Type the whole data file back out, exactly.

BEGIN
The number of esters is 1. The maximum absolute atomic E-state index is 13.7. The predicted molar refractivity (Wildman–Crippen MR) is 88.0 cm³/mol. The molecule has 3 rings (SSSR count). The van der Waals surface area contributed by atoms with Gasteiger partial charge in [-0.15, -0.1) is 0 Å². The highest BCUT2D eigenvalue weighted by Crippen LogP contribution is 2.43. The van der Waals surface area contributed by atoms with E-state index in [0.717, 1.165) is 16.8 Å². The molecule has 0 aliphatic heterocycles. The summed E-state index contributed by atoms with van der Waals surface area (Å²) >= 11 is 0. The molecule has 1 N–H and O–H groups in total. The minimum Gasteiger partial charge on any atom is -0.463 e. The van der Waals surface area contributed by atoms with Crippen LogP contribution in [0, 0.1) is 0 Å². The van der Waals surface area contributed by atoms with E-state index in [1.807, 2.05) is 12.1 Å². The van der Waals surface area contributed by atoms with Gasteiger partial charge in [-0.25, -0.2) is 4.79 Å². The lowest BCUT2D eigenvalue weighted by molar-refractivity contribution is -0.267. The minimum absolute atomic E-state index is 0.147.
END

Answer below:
The number of esters is 1. The maximum absolute atomic E-state index is 13.7. The predicted molar refractivity (Wildman–Crippen MR) is 88.0 cm³/mol. The molecule has 3 rings (SSSR count). The van der Waals surface area contributed by atoms with Gasteiger partial charge in [-0.15, -0.1) is 0 Å². The highest BCUT2D eigenvalue weighted by Crippen LogP contribution is 2.43. The van der Waals surface area contributed by atoms with E-state index in [0.717, 1.165) is 16.8 Å². The molecule has 0 aliphatic heterocycles. The summed E-state index contributed by atoms with van der Waals surface area (Å²) >= 11 is 0. The molecule has 1 N–H and O–H groups in total. The minimum Gasteiger partial charge on any atom is -0.463 e. The van der Waals surface area contributed by atoms with Crippen LogP contribution in [0, 0.1) is 0 Å². The van der Waals surface area contributed by atoms with E-state index in [1.807, 2.05) is 12.1 Å². The van der Waals surface area contributed by atoms with Gasteiger partial charge in [-0.25, -0.2) is 4.79 Å². The lowest BCUT2D eigenvalue weighted by molar-refractivity contribution is -0.267. The minimum absolute atomic E-state index is 0.147.